I recently wrote about Russian preparations for a major offensive in Ukraine: a pincer movement that would close Ukrainian forces in from the north and the south. There is now general discussion of such a move by Russia in the next months, albeit configured in many different ways, most different from mine. Still, the important issue is whether Ukraine can defeat such an attack. Over the past year, Ukraine has fared much better than expected, and Russia much worse. But major powers have the luxury of early stumbling, their size giving them the resources needed to recover from early defeats. The successes of weaker powers sometimes die on the vine. And though Russia could, in theory, hold on and send Ukraine reeling through sheer stamina, doing so would be a move of last resort. Such is the uncertainty of war.
Belarus seems to be thinking of entering the war, and though its utility is limited, its knowledge of the balance of power in Ukraine could be beneficial to Moscow. Russian aircraft – and intelligence operatives, I suspect – are now operating in Moldova, and Romania, its neighbor and occasional protector, is on alert. Anxieties are high. France and other European countries have ordered their nationals to leave Belarus, and the U.S. has warned its citizens to leave Russia.
If the Ukrainians can no longer resist effectively, and if the flanks represented by Belarus and Moldova are opening a path to Poland and Romania, what will the United States do? Europe will follow Washington’s lead, for better or worse. The worst-case scenario, of course, would be the war that was avoided during the Cold War. That war never happened because Russia did not have the power to engage and defeat NATO and its U.S. benefactors. The Russians were not prepared to attack given the risk of failure and the riskier, albeit unlikely, possibility of a nuclear exchange.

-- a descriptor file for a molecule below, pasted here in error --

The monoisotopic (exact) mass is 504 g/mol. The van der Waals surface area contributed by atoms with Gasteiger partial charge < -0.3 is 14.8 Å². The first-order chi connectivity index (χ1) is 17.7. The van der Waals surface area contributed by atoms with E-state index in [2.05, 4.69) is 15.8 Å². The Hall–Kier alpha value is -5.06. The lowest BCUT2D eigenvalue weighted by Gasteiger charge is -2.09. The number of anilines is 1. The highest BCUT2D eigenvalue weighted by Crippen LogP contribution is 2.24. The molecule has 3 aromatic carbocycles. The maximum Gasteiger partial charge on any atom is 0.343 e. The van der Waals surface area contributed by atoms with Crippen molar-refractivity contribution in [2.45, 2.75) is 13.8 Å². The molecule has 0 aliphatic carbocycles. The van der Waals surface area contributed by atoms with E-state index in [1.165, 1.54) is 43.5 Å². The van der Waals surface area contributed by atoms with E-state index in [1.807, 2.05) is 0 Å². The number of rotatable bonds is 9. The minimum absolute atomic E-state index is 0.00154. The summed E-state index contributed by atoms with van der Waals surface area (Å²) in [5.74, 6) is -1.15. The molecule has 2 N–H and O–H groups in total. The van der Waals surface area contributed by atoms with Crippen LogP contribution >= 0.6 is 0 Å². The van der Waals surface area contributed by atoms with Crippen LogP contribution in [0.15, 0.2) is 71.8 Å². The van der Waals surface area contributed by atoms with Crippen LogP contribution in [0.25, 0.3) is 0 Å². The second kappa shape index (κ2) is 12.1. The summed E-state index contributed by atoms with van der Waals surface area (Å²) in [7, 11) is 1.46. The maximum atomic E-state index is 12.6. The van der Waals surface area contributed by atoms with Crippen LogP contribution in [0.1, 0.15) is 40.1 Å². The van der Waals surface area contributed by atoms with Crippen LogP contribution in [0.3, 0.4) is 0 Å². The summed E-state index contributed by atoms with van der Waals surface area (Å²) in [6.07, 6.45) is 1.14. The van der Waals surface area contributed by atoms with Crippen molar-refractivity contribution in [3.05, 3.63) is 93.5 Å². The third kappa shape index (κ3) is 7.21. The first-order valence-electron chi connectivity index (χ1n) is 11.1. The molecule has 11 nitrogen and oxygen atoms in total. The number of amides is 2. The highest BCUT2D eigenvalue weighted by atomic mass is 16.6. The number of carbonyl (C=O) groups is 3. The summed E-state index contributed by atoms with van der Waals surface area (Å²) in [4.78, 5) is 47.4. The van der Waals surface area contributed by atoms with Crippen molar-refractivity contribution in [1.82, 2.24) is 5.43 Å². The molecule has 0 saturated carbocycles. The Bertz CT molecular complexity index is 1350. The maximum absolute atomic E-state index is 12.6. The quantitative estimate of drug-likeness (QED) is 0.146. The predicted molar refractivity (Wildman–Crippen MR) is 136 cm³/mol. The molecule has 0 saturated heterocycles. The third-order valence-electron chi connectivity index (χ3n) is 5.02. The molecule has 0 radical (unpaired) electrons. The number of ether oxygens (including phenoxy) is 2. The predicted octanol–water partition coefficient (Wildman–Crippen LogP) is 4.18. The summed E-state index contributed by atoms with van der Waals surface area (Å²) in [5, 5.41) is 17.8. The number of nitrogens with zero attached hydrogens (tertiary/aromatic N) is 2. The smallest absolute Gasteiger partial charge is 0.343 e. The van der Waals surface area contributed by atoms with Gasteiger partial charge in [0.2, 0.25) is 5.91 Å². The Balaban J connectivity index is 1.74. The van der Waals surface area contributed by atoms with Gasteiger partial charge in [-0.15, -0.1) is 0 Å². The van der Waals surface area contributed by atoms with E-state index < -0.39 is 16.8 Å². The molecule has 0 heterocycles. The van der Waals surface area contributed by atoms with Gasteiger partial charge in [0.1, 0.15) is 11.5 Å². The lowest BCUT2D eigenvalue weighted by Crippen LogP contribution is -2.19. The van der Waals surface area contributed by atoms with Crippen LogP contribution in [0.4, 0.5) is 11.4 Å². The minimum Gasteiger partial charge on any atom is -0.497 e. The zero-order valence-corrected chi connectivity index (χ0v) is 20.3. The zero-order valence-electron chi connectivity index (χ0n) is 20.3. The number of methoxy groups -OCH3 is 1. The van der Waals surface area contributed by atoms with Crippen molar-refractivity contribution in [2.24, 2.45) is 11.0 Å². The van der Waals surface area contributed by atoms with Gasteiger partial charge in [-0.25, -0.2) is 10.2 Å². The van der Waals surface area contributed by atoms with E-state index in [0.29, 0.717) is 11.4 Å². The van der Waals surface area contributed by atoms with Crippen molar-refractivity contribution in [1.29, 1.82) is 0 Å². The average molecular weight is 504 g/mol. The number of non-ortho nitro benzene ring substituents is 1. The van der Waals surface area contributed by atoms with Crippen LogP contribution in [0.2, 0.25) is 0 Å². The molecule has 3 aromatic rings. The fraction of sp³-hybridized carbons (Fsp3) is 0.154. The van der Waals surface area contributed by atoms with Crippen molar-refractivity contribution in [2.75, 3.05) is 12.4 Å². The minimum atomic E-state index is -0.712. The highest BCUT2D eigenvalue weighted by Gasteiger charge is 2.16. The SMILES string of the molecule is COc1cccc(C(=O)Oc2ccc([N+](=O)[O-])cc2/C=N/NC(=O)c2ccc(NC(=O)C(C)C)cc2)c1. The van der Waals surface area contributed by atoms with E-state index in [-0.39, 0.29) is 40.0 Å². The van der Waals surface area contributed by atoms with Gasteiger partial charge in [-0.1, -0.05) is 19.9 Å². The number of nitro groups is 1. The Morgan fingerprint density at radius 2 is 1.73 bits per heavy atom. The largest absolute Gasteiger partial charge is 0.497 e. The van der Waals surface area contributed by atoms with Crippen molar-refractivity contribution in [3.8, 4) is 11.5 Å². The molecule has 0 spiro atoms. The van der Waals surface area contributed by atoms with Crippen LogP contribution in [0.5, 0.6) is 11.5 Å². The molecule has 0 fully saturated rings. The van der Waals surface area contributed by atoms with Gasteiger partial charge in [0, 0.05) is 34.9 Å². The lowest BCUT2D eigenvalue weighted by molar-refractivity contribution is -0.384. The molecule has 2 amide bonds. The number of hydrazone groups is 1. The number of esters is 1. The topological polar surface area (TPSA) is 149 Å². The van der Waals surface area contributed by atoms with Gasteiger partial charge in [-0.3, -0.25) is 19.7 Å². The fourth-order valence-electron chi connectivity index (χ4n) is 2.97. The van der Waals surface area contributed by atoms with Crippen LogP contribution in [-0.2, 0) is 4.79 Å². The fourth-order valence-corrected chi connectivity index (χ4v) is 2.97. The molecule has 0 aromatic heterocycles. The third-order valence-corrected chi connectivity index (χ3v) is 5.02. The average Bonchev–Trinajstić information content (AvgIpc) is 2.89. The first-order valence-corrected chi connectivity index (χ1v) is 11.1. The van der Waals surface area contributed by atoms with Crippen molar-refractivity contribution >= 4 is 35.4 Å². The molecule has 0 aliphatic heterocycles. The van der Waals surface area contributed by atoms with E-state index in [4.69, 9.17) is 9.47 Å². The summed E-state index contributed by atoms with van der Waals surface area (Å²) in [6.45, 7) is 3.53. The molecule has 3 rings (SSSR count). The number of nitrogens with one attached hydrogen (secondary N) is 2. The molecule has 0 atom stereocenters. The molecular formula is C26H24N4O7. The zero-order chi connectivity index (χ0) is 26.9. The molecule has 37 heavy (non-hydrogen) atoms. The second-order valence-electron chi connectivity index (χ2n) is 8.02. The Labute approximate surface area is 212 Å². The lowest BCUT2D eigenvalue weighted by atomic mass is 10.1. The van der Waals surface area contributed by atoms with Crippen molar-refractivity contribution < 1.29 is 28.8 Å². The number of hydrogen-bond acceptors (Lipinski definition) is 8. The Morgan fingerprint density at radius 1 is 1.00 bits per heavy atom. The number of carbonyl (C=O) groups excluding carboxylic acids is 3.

Still, the U.S. must consider the risks of intervention. If Russia occupies Ukraine, it would effectively border Poland, Slovakia, Hungary and Romania. It’s no secret that President Vladimir Putin, an ex-KGB operative, considers the collapse of the Soviet Union a geopolitical catastrophe, which means he may well see the collapse of Russian power in Central Europe equally lamentable. A return to the borders of the Cold War after defeating Ukraine would go far in redeeming Russia’s geopolitical position. And it would raise the question of whether and when Russia would press farther west. It would put Europe in a position it never conceived it would be in: living with a hostile and powerful enemy at its border, and a not-always-predictable America guaranteeing its frontiers.
Now, as always, Russian occupation of Europe would threaten U.S. control of the Atlantic – something for which Washington fought two world wars. Under those circumstances, it would more easily justify direct American intervention. After all, it would be able to maneuver more easily in Ukraine, and it would have a network of allies near and needy.
If Ukraine’s defenses crumble, the U.S. would have to make some rapid decisions (or rapidly implement decisions already made). It could send forces into Ukraine to try to force a Russian retreat, or it could decline combat. Directly engaging Russian troops with limited force can be a long, painful and uncertain engagement. But accepting the outcome opens the door for Russia to rearrange Europe again. A second cold war would be a necessary but undesired outcome. Reinforcing Ukraine before its collapse would therefore be the lower risk and cost option.
If Ukraine falls, the U.S. will be forced to engage Russia. Fighting directly in Ukraine will be a choice, which means doing so will be politically painful. Presidents are rarely rewarded for avoiding a threat that has not yet materialized, even if it’s inevitable.
I am not predicting the imminent fall of Ukraine, of course. I’m simply gaming out all the options if it does fall. Prudence – and the coming Russian offensive – demands it.